Archive for the ‘Thought’ Category
Another issue which seems to polarize activists seeking a “just peace” to the Israel/Palestine conflict is what will a “just peace” look like? This often focuses on a discussion about one or two states, with advocates on both sides making claims about why their “solution” is more just. The honest answer is that no solution will make the history of suffering disappear, heal the scars or solve all the issues. Lars and Ian debate the issue of what is pragmatic given “facts on the ground” as well as considering the views of the international community, Palestinians and Israelis.
Listen to the podcast on This is not BBC Hebron/Al-Khalil.
Photo by Fillipo Minelli.
There’s plenty of excitement amongst pro-Palestinian activists about the growing BDS (boycott, divestment and sanctions) movement. But are activists engaged in the campaign weighing up the pros and cons of using particular tactics or are they hiding behind the “led by Palestinian civil society” banner? Should we be campaigning for a more nuanced form of BDS campaign which takes account of our own countries’ responsibility for upholding the occupation of Gaza and the West Bank? Here I discuss the issue with a fellow EAPPI observer in Hebron as part of a new podcast This is not BBC Hebron/Al-Khalil.
Writing from Occupy LSX, Ian Chamberlain argues the real power of the movement is the new world of possibilities it has created, built on consensus, cooperation and a rejection of the corporate-guided, party-political approach that has dominated the country for generations.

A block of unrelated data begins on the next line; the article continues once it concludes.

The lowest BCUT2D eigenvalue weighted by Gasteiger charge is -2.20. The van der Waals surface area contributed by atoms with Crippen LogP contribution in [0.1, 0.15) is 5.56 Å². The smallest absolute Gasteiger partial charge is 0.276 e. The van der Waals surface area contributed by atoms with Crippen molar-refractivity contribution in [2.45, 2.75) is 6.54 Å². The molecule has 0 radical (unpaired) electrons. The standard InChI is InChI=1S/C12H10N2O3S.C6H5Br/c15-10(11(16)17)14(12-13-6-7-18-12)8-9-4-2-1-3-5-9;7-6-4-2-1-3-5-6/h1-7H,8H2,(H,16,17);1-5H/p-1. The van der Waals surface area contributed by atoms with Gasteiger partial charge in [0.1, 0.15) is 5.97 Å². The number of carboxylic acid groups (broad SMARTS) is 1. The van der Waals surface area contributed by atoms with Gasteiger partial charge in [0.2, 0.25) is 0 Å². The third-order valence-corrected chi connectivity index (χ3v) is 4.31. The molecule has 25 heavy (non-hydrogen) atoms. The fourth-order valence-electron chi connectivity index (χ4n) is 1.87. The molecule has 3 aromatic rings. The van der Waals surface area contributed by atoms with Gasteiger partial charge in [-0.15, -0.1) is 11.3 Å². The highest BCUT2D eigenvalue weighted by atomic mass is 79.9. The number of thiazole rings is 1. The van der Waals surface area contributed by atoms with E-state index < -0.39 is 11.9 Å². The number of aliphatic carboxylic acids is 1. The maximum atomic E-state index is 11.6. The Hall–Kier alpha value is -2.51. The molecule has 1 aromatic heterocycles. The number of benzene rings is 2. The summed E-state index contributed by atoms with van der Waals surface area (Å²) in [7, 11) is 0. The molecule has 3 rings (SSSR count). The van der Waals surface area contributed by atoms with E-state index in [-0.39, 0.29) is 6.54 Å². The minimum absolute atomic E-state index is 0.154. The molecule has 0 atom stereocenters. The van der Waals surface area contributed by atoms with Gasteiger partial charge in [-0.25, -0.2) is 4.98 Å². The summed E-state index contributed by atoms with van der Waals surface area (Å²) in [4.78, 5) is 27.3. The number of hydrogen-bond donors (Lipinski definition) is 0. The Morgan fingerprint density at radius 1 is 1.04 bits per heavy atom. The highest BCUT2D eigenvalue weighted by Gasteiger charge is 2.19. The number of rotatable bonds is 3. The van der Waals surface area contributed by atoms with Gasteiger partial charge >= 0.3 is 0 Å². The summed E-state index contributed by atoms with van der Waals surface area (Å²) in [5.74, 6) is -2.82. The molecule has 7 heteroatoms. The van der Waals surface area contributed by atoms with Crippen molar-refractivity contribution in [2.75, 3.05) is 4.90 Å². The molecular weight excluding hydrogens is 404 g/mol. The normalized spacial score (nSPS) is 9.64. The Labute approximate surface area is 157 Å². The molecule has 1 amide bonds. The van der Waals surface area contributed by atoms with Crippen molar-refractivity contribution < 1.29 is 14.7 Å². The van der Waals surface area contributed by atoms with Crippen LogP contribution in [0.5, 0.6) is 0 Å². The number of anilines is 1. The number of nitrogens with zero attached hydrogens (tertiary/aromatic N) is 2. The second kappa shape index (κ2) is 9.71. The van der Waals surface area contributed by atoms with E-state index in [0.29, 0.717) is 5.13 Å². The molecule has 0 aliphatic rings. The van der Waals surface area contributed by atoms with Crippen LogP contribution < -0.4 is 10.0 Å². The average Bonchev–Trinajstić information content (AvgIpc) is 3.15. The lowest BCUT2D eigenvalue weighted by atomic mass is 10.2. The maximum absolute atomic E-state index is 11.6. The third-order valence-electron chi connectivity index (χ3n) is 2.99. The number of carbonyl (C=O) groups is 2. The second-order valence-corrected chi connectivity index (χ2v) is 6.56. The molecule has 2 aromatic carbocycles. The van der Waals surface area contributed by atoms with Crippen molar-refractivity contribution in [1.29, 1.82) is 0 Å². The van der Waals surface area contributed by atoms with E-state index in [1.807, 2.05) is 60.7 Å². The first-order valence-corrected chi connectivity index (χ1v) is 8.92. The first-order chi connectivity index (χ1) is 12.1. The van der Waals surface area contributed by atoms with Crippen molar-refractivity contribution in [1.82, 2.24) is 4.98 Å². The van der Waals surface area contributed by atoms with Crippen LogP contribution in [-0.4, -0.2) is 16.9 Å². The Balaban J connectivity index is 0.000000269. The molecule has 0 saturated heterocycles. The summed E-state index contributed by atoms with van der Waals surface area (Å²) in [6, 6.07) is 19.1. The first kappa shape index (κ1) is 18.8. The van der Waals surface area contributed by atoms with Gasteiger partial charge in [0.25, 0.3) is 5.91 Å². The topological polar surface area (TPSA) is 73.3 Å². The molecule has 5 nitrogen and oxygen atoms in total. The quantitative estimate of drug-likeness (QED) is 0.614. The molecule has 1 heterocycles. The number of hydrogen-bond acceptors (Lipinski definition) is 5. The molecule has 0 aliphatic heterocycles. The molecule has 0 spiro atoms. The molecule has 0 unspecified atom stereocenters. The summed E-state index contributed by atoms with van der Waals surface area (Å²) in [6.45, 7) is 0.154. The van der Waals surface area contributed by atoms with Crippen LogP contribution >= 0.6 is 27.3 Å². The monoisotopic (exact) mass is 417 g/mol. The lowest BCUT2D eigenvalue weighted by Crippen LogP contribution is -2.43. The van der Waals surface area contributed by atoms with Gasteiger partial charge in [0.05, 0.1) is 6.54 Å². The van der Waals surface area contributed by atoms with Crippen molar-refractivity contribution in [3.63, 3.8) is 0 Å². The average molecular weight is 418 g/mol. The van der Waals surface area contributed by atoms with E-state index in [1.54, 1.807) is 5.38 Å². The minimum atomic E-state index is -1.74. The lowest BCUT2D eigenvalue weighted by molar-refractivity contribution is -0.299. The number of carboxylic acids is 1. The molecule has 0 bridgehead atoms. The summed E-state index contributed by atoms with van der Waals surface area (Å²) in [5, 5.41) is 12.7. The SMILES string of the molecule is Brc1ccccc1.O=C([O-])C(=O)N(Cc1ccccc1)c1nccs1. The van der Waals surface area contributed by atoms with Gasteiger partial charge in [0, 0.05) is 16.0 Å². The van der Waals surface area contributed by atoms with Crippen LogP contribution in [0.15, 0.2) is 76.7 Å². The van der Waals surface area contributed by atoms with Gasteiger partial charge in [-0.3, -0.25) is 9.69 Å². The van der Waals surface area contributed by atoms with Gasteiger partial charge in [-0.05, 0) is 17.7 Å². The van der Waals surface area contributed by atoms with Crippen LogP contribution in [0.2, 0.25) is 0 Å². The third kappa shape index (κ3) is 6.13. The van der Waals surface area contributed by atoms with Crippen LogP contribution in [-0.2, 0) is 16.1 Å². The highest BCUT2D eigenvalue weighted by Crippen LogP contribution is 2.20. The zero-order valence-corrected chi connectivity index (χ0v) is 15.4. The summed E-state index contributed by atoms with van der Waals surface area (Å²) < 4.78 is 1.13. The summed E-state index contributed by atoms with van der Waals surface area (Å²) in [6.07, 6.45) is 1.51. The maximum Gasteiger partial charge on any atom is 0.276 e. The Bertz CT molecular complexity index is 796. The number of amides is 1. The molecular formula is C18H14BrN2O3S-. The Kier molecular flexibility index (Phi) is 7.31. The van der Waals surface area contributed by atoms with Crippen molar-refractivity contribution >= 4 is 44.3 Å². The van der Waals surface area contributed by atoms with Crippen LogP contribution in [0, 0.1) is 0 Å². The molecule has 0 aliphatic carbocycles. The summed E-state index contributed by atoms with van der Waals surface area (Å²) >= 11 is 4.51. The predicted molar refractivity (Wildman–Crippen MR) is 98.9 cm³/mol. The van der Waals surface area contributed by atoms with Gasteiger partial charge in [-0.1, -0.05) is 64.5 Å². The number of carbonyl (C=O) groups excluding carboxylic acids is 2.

I now know that I’m hardly alone in thinking, and feeling, that for too long the views and needs of ordinary people have been ignored by our “democracy.” The sense of powerlessness that I experienced after I lost my job, when I saw so many opportunities disappear – such as going back to college or university to re-train, as fees tripled beyond my reach and as I struggled to find enough work to pay the rent – I experienced this as an individual, but now I see it throughout my South London community.
How the BBC reminded us how little is questioned
Two weeks ago, Jeremy Paxman interviewed the radical linguist, philosopher and political activist Noam Chomsky for a highly edited, seven-minute interview on Newsnight. A rare opportunity to hear a radical voice in the mainstream media.
A friend once described Chomsky as a Yoda for peaceniks, conjuring up the comical image of the wise old Jedi master from Star Wars, with his unusual speech pattern and meditative calmness. Indeed, Chomsky’s presentational style is an anachronism in an age where the media expect short, punchy answers. He said himself at the University College of London a day after the Paxman interview – referring to how Twitter sometimes prevented ideas from being understood – it was as though “nothing over 140 characters existed.”
Watching the interview, you’d be forgiven for thinking Paxman was in poor health or perhaps not even in the room while the interview was conducted and pasted in later. Paxman was reduced to complete silence whilst he was assaulted with fact after fact as Chomsky recalled the West’s interventions in the Middle East. This was uncharacteristic behaviour for the BBC’s longest serving Newsnight presenter, with a reputation for aggressive and incisive questioning, and a salary of over £1 million.